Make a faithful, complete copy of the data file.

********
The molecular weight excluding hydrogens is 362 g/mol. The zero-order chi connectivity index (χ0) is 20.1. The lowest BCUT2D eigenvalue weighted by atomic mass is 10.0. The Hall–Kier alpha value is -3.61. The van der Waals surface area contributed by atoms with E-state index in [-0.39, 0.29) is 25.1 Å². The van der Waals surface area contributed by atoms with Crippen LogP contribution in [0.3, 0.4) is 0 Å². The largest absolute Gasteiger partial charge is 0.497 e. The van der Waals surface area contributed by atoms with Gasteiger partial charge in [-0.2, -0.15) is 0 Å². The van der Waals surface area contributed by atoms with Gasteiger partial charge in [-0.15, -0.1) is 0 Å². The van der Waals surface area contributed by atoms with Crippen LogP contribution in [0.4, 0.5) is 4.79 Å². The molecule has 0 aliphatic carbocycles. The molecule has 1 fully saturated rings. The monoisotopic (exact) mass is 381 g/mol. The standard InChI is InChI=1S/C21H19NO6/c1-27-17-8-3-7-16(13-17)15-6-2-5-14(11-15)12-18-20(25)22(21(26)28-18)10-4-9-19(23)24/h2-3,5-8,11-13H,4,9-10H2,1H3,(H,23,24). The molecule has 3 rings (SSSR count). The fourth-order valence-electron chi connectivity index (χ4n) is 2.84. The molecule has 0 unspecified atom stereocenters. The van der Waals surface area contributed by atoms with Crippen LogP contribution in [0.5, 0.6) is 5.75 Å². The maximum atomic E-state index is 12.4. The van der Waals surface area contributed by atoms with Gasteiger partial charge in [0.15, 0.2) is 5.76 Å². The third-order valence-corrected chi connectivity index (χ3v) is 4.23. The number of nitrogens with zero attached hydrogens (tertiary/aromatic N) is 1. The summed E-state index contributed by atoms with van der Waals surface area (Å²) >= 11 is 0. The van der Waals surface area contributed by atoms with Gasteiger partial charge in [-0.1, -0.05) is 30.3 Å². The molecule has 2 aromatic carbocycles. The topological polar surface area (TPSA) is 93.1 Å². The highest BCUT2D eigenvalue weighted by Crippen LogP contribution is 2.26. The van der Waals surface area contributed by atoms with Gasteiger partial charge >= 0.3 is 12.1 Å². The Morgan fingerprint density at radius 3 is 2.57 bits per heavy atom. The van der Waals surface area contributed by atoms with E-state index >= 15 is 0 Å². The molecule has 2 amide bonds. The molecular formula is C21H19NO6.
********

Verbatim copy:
The molecular weight excluding hydrogens is 362 g/mol. The zero-order chi connectivity index (χ0) is 20.1. The lowest BCUT2D eigenvalue weighted by atomic mass is 10.0. The Hall–Kier alpha value is -3.61. The van der Waals surface area contributed by atoms with E-state index in [-0.39, 0.29) is 25.1 Å². The van der Waals surface area contributed by atoms with Crippen LogP contribution in [0.3, 0.4) is 0 Å². The largest absolute Gasteiger partial charge is 0.497 e. The van der Waals surface area contributed by atoms with Gasteiger partial charge in [-0.2, -0.15) is 0 Å². The van der Waals surface area contributed by atoms with Gasteiger partial charge in [-0.15, -0.1) is 0 Å². The van der Waals surface area contributed by atoms with Crippen LogP contribution in [0.4, 0.5) is 4.79 Å². The molecule has 0 aliphatic carbocycles. The molecule has 1 fully saturated rings. The monoisotopic (exact) mass is 381 g/mol. The standard InChI is InChI=1S/C21H19NO6/c1-27-17-8-3-7-16(13-17)15-6-2-5-14(11-15)12-18-20(25)22(21(26)28-18)10-4-9-19(23)24/h2-3,5-8,11-13H,4,9-10H2,1H3,(H,23,24). The molecule has 3 rings (SSSR count). The fourth-order valence-electron chi connectivity index (χ4n) is 2.84. The molecule has 0 unspecified atom stereocenters. The van der Waals surface area contributed by atoms with Crippen LogP contribution in [0.5, 0.6) is 5.75 Å². The maximum atomic E-state index is 12.4. The van der Waals surface area contributed by atoms with Gasteiger partial charge in [0.15, 0.2) is 5.76 Å². The third-order valence-corrected chi connectivity index (χ3v) is 4.23. The number of nitrogens with zero attached hydrogens (tertiary/aromatic N) is 1. The summed E-state index contributed by atoms with van der Waals surface area (Å²) >= 11 is 0. The van der Waals surface area contributed by atoms with Gasteiger partial charge in [-0.1, -0.05) is 30.3 Å². The molecule has 2 aromatic carbocycles. The topological polar surface area (TPSA) is 93.1 Å². The highest BCUT2D eigenvalue weighted by Crippen LogP contribution is 2.26. The van der Waals surface area contributed by atoms with Gasteiger partial charge >= 0.3 is 12.1 Å². The Morgan fingerprint density at radius 3 is 2.57 bits per heavy atom. The van der Waals surface area contributed by atoms with E-state index >= 15 is 0 Å². The molecule has 2 amide bonds. The molecular formula is C21H19NO6.